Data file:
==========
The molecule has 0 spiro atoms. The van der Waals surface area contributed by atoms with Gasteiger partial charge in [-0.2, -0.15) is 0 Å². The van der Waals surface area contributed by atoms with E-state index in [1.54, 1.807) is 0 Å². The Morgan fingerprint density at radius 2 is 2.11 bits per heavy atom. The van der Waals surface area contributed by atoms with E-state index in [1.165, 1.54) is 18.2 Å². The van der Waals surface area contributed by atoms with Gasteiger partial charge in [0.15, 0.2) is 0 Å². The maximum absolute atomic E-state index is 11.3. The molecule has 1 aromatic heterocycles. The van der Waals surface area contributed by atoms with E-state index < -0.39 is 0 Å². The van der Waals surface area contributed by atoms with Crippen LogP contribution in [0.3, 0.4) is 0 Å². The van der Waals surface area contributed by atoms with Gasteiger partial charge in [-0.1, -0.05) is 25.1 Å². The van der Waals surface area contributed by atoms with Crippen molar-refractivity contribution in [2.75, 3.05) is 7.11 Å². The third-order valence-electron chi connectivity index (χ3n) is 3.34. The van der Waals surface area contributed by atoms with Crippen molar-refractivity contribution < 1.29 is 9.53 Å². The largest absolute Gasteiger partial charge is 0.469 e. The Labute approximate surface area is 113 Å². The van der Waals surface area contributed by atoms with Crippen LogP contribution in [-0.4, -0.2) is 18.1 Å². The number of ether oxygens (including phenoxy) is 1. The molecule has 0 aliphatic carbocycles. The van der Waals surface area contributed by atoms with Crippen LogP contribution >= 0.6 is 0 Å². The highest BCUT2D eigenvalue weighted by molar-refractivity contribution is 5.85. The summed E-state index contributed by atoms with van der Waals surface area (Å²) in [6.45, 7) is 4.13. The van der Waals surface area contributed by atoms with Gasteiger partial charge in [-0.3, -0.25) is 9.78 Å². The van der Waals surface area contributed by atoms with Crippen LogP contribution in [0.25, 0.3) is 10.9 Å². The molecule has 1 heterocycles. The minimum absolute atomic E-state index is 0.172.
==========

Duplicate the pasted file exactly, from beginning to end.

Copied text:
The molecule has 0 spiro atoms. The van der Waals surface area contributed by atoms with Gasteiger partial charge in [-0.2, -0.15) is 0 Å². The van der Waals surface area contributed by atoms with E-state index in [1.54, 1.807) is 0 Å². The Morgan fingerprint density at radius 2 is 2.11 bits per heavy atom. The van der Waals surface area contributed by atoms with E-state index in [1.165, 1.54) is 18.2 Å². The van der Waals surface area contributed by atoms with Gasteiger partial charge in [0.15, 0.2) is 0 Å². The maximum absolute atomic E-state index is 11.3. The molecule has 1 aromatic heterocycles. The van der Waals surface area contributed by atoms with E-state index < -0.39 is 0 Å². The van der Waals surface area contributed by atoms with Crippen LogP contribution in [0.3, 0.4) is 0 Å². The van der Waals surface area contributed by atoms with Gasteiger partial charge in [-0.1, -0.05) is 25.1 Å². The van der Waals surface area contributed by atoms with Crippen molar-refractivity contribution in [2.75, 3.05) is 7.11 Å². The third-order valence-electron chi connectivity index (χ3n) is 3.34. The van der Waals surface area contributed by atoms with Crippen molar-refractivity contribution < 1.29 is 9.53 Å². The largest absolute Gasteiger partial charge is 0.469 e. The Labute approximate surface area is 113 Å². The van der Waals surface area contributed by atoms with Crippen LogP contribution in [-0.4, -0.2) is 18.1 Å². The number of ether oxygens (including phenoxy) is 1. The molecule has 0 aliphatic carbocycles. The van der Waals surface area contributed by atoms with Crippen LogP contribution >= 0.6 is 0 Å². The highest BCUT2D eigenvalue weighted by molar-refractivity contribution is 5.85. The summed E-state index contributed by atoms with van der Waals surface area (Å²) in [6.45, 7) is 4.13. The van der Waals surface area contributed by atoms with Gasteiger partial charge in [-0.3, -0.25) is 9.78 Å². The van der Waals surface area contributed by atoms with Crippen LogP contribution in [0.25, 0.3) is 10.9 Å². The molecule has 1 heterocycles. The minimum absolute atomic E-state index is 0.172.